Chances are you’ve heard of Carlos Alcaraz but not of Emma Slevin, born within a couple of days of each other in May 2003. Now aged 20, each one has achievements that would be extraordinary over the course of any lifetime, let alone at their young ages.
Alcaraz is the current men’s Wimbledon champion. This summer, he and Novak Djokovic played in a final that lasted close to five hours and was impossible to call. At different times victory perhaps seemed within sight for one or the other but such hints were always fleeting. For much of the match all that the most experienced of tennis followers knew was that they couldn’t possibly predict with any confidence how it would end. The players’ speeches on court immediately afterwards were heartwarming in a way that truly merits the word, and they are rich in lessons on how to win humbly and lose graciously.
In his speech, Alcaraz demonstrated the fullest of admiration for Djokovic and addressed him directly to acknowledge that when Alcaraz was born Djokovic was already winning tournaments. It is the proof that when you start early enough and well enough and know who to watch, you can one day meet your own sporting idol in the final of the world’s greatest event in the sport.
In 2021 Slevin made history twice. That April she became the first Irish woman gymnast to qualify for a Senior All-Around final after registering a score of 50.432 at the European Gymnastics Championships in Basel. That competition was the first in her Paris 2024 Olympic campaign. Just six months later she also became the first Irish gymnast to qualify for the coveted All-Around finals of the World Gymnastics Championships.
Making sacrifices consistently enough to achieve any significant goal requires a level of commitment that is hard to sustain. And yet it is the marker of those who truly reach their potential.
Like so many other young people, Slevin represents our country on the world stage in her chosen discipline. Many others again represent their county or club on pitches, tracks, courts or in the water. If there is a sport or discipline I have not alluded to, it is entirely unintentional. My whole point here is how many supremely talented young people there are here in Ireland. They may not all make global headlines but that doesn’t mean they are not to be admired. Far from it. For they are all doing something many of us spend a lifetime longing to do or wishing would happen.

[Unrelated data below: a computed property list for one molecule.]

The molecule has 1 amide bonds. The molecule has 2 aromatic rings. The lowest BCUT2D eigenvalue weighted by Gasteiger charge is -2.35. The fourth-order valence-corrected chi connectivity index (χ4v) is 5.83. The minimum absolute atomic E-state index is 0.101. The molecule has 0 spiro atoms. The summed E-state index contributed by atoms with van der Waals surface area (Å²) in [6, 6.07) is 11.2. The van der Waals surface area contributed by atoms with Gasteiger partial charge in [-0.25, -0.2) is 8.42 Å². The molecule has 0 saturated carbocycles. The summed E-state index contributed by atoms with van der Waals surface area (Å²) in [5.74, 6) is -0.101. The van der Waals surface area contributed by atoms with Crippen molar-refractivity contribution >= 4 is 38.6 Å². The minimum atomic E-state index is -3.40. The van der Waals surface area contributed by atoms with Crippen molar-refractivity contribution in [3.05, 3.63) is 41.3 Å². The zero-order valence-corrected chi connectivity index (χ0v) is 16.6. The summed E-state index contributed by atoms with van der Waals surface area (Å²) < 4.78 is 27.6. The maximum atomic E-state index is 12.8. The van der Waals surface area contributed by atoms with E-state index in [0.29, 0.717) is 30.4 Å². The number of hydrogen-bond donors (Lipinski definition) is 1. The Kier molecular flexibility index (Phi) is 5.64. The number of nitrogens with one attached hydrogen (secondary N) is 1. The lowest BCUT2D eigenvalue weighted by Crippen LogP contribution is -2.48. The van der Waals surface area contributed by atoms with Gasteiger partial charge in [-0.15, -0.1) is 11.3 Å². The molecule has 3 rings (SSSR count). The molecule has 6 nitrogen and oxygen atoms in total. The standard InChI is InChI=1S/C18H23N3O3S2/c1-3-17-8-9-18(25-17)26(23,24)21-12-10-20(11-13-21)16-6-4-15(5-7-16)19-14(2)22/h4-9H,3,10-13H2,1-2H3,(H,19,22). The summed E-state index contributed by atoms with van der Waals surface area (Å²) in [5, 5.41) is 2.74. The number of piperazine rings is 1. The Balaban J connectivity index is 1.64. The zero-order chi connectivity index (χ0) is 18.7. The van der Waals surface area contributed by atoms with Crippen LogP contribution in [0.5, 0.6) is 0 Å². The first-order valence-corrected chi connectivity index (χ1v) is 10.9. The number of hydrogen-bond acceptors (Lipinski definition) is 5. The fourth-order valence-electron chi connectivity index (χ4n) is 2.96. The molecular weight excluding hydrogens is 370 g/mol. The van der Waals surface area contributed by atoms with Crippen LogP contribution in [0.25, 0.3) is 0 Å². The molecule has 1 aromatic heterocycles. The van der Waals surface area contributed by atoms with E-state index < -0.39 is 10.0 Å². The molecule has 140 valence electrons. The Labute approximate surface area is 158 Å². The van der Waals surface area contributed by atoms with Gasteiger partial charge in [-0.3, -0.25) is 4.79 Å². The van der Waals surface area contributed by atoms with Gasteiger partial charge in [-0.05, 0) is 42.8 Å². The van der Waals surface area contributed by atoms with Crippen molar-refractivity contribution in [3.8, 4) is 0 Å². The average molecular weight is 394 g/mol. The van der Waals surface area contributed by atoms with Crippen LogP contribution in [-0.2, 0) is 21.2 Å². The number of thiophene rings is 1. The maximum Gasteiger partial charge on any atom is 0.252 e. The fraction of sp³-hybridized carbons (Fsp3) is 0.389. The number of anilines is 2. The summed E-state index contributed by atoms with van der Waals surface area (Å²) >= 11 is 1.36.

Alcaraz, Slevin and the countless unnamed others are fulfilling their potential, something we all ultimately desire. Nobody at the desks in front of us gets up in the morning and sets the goal of failing at their school day. It is regrettable that many feel a sense of dread rather than hope at the prospect of going to school, but I would argue that this reflects on us more than on them.
Core to our role is providing varied ways to shine in the school context, so that everyone gets their moment in the spotlight. The higher the proportion of confident students we teach, the more likely it is that we vary our approaches to teaching, learning and assessment. Put simply, if we require all 25 in a group to do something the exact same way and only value what is submitted that exact way, a huge proportion risk “failing”.
If we ask them to demonstrate specific knowledge in their own chosen way, we nurture – and demonstrably reward – the autonomy that potentially permits all 25 to succeed. This success feeds their self-belief and can be channelled into whatever it is they are passionate about and feel prepared to commit to. Subsequent successes follow.
Being the principal agent of our own learning and achievements is just one visible element in those who do well. Theirs is a self-driven, self-motivated approach, and precious energy is not wasted rebelling against parents, guardians, teachers and coaches. An additional layer of this same element is the daily decision-making and how it complements and supports the achievement they actively seek.
I have not met Alcaraz or Slevin; nor am I likely to – they are merely examples from the very visible world of sport. The prompts that follow apply to anyone pursuing any ambition. Other more specific ideas will be relevant and should be added in order for the thinking to reflect one’s own exact situation. The firm foundations on which great things are achieved are set in the most basic aspects of our days.
And our nights – time spent asleep and in front of screens is a significant factor here. Many youngsters get too little of one and too much of the other. Sound nutritional choices that strengthen us mentally and physically increase our chances of performing optimally. Sleep, nutrition and a minimum of exercise are just as relevant to preparatory sessions as to big days, whether it be for exam performances or a more public arena.
These day-to-day decisions may come across as both obvious and easy. I’d argue that while they may be obvious to many, they are only easy for a very small minority, if indeed for anyone. Making sacrifices consistently enough to achieve any significant goal requires a level of commitment that is hard to sustain. And yet it is the marker of those who truly reach their potential.
Talent certainly plays a part as does the right support structure, and very often access to specific resources is required too. But the biggest predictor of whether someone will go the distance is whether they have a core inner drive and commitment to their chosen discipline or goal.
Alcaraz and Slevin clearly had the drive and commitment, but just as crucially there were others who spotted that they did. How much young talent is wasted for want of an attentive adult to notice it early?